Property Outlaws: How Squatters, Pirates, and Protesters Improve the Law of Ownership

32 Pages Posted: 13 Jan 2010  

Sonia Katyal

University of California, Berkeley - School of Law

Eduardo M. Penalver

Cornell University - Law School

Abstract

Property Outlaws puts forth the intriguingly counterintuitive proposition that, in the case of both tangible and intellectual property law, disobedience can often lead to an improvement in legal regulation. The authors argue that in property law there is a tension between the competing demands of stability and dynamism, but its tendency is to become static and fall out of step with the needs of society.

The authors employ wide-ranging examples of the behaviors of “property outlaws” - the trespasser, squatter, pirate, or file-sharer-to show how specific behaviors have induced legal innovation. They also delineate the similarities between the actions of property outlaws in the spheres of tangible and intellectual property. An important conclusion of the book is that a dynamic between the activities of “property outlaws” and legal innovation should be cultivated in order to maintain this avenue of legal reform.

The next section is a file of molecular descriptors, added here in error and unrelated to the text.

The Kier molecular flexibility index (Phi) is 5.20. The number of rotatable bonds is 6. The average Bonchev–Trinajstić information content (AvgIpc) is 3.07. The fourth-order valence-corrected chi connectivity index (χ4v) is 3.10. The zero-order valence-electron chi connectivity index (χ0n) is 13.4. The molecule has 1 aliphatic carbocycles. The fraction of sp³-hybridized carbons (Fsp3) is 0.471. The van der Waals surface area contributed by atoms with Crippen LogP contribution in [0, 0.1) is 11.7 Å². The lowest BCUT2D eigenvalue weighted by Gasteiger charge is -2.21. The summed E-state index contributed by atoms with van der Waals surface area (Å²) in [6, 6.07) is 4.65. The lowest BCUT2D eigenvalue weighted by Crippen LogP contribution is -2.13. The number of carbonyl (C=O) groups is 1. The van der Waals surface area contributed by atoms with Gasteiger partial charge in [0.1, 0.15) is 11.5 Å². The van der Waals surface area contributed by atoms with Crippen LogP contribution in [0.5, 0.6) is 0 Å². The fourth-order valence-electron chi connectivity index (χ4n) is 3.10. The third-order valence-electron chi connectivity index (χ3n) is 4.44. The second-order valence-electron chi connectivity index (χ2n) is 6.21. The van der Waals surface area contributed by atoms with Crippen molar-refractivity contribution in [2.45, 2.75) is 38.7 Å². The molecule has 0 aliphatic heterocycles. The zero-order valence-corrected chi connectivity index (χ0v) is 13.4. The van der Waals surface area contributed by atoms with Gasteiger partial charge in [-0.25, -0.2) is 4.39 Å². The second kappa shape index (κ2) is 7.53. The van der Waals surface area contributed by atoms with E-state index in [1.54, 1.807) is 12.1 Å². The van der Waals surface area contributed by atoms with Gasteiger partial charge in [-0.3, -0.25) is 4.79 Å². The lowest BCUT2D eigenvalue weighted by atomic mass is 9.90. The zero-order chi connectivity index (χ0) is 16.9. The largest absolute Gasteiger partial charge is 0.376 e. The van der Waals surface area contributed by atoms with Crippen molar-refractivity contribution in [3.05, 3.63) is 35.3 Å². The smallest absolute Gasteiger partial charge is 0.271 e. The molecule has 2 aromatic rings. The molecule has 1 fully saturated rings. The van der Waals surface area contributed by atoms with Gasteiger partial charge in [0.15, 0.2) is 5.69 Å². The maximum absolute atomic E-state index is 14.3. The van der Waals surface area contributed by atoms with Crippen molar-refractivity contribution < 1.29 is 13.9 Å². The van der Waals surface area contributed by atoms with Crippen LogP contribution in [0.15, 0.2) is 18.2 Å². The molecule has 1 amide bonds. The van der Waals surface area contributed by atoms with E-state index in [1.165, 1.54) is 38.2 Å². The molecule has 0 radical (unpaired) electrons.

Suggested Citation

Katyal, Sonia and Penalver, Eduardo M., Property Outlaws: How Squatters, Pirates, and Protesters Improve the Law of Ownership. Yale University Press, 2010; Fordham Law Legal Studies Research Paper No. 1535458. Available at SSRN: https://ssrn.com/abstract=1535458

Sonia Katyal (Contact Author)

University of California, Berkeley - School of Law ( email )

215 Boalt Hall
Berkeley, CA 94720-7200
United States

Eduardo Moises Penalver

Cornell University - Law School ( email )

Myron Taylor Hall
Cornell University
Ithaca, NY 14853-4901
United States

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